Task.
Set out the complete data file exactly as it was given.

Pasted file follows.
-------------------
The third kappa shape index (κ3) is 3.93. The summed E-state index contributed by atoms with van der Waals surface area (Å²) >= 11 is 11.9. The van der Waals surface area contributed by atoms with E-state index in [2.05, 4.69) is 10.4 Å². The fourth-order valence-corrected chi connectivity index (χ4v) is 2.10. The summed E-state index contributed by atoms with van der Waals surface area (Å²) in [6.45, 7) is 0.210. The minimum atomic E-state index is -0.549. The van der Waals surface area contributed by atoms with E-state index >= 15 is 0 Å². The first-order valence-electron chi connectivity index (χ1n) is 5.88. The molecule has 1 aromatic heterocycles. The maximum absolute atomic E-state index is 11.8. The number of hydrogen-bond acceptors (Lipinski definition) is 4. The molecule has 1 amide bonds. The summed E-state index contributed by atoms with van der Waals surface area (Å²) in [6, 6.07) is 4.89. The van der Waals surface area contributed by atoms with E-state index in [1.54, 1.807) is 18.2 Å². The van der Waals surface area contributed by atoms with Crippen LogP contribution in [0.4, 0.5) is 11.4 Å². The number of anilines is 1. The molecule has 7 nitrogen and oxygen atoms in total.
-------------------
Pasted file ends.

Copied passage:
The third kappa shape index (κ3) is 3.93. The summed E-state index contributed by atoms with van der Waals surface area (Å²) >= 11 is 11.9. The van der Waals surface area contributed by atoms with E-state index in [2.05, 4.69) is 10.4 Å². The fourth-order valence-corrected chi connectivity index (χ4v) is 2.10. The summed E-state index contributed by atoms with van der Waals surface area (Å²) in [6.45, 7) is 0.210. The minimum atomic E-state index is -0.549. The van der Waals surface area contributed by atoms with E-state index >= 15 is 0 Å². The first-order valence-electron chi connectivity index (χ1n) is 5.88. The molecule has 1 aromatic heterocycles. The maximum absolute atomic E-state index is 11.8. The number of hydrogen-bond acceptors (Lipinski definition) is 4. The molecule has 1 amide bonds. The summed E-state index contributed by atoms with van der Waals surface area (Å²) in [6, 6.07) is 4.89. The van der Waals surface area contributed by atoms with E-state index in [1.54, 1.807) is 18.2 Å². The van der Waals surface area contributed by atoms with Crippen LogP contribution in [0.4, 0.5) is 11.4 Å². The number of anilines is 1. The molecule has 7 nitrogen and oxygen atoms in total.